Our interactions with farmers indicate their perception of the advisory provided as devoid of scientific merit, making them less reliable on the advisory. The lack of credible, unbiased scientific research-based advisory that they secure from agriculture universities in their region is relied upon by them rather than generic solutions provided by service providers as they look for specific crop solutions that are unforeseen in successive seasons (such as the emergence of Western Flower thrips in Pepper in the last season).

The service providers currently depend on imported hardware such as sensors mainly from China, and the cost of hardware is a deterrent for pro-bono services. The adoption of drones will widen in India with government-driven initiatives for indigenous production and more profound efforts from state governments to provide access to drones for smallholder farmers. However,they may not offer a distinct advantage for independent service providers. A review of the performance of the top four entities in the segments reflects that the largest among them has accomplished revenue during the last year at 10% of total funds mobilized in three successive rounds.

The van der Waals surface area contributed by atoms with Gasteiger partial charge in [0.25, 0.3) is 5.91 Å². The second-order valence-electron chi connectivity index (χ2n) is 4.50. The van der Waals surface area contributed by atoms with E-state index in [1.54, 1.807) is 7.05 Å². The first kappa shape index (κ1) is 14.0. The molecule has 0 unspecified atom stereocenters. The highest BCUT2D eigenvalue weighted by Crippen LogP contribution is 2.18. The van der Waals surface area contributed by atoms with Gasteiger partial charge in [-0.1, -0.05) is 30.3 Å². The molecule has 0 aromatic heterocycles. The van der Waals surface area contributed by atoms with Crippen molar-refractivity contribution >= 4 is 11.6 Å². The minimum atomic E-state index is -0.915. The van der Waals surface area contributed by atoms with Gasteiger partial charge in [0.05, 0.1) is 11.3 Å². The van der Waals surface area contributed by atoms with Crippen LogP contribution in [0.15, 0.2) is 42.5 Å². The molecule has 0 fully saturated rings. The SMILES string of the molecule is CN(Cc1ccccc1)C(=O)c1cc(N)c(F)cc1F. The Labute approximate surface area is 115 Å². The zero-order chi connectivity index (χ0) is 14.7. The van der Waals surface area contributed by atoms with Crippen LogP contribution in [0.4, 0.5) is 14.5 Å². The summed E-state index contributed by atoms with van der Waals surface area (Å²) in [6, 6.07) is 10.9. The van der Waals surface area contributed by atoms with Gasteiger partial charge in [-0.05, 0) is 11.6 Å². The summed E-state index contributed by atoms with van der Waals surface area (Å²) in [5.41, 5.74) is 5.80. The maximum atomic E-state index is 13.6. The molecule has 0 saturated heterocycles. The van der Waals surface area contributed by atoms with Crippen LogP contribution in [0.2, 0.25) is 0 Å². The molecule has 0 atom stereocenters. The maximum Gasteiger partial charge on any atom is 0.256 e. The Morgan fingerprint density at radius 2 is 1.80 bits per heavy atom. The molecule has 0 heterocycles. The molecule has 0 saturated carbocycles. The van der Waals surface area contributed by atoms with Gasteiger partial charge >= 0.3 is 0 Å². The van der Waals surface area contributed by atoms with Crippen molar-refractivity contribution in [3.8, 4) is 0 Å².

The loss before interest was twice that of gross revenue from services, reflecting a long pathway to attain break-even revenues from services. Since spread to a larger number of farmers will result in higher losses due to unfavorable unit economics, their losses will grow higher as these entities grow more extensive in their reach to farmers.